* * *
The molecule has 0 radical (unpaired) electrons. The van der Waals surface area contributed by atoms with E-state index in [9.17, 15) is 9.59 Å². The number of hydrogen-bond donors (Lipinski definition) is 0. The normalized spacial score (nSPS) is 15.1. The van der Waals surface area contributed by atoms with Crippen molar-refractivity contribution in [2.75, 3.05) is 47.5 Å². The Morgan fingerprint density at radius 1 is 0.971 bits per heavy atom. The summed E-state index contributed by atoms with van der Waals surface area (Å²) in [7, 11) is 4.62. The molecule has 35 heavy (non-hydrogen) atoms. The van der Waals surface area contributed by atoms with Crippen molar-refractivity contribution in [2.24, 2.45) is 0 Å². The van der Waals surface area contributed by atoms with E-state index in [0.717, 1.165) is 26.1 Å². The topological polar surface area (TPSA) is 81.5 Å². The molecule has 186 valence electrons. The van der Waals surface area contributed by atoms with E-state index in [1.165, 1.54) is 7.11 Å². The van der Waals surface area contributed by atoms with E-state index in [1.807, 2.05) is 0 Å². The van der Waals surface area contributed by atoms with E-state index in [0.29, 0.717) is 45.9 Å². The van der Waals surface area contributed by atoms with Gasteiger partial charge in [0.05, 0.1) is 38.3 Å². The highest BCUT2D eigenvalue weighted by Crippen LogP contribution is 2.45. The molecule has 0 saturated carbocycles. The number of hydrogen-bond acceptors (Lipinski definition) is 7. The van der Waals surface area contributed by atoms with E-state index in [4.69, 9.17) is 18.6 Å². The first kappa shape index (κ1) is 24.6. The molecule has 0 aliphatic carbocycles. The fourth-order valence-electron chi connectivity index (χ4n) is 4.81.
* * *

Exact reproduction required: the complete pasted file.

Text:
The molecule has 0 radical (unpaired) electrons. The van der Waals surface area contributed by atoms with E-state index in [9.17, 15) is 9.59 Å². The number of hydrogen-bond donors (Lipinski definition) is 0. The normalized spacial score (nSPS) is 15.1. The van der Waals surface area contributed by atoms with Crippen molar-refractivity contribution in [2.75, 3.05) is 47.5 Å². The Morgan fingerprint density at radius 1 is 0.971 bits per heavy atom. The summed E-state index contributed by atoms with van der Waals surface area (Å²) in [7, 11) is 4.62. The molecule has 35 heavy (non-hydrogen) atoms. The van der Waals surface area contributed by atoms with Crippen molar-refractivity contribution in [2.24, 2.45) is 0 Å². The van der Waals surface area contributed by atoms with E-state index in [0.717, 1.165) is 26.1 Å². The topological polar surface area (TPSA) is 81.5 Å². The molecule has 186 valence electrons. The van der Waals surface area contributed by atoms with E-state index in [1.165, 1.54) is 7.11 Å². The van der Waals surface area contributed by atoms with E-state index in [1.807, 2.05) is 0 Å². The van der Waals surface area contributed by atoms with E-state index in [0.29, 0.717) is 45.9 Å². The van der Waals surface area contributed by atoms with Gasteiger partial charge in [0.05, 0.1) is 38.3 Å². The highest BCUT2D eigenvalue weighted by Crippen LogP contribution is 2.45. The molecule has 0 saturated carbocycles. The number of hydrogen-bond acceptors (Lipinski definition) is 7. The van der Waals surface area contributed by atoms with E-state index in [4.69, 9.17) is 18.6 Å². The first kappa shape index (κ1) is 24.6. The molecule has 0 aliphatic carbocycles. The fourth-order valence-electron chi connectivity index (χ4n) is 4.81.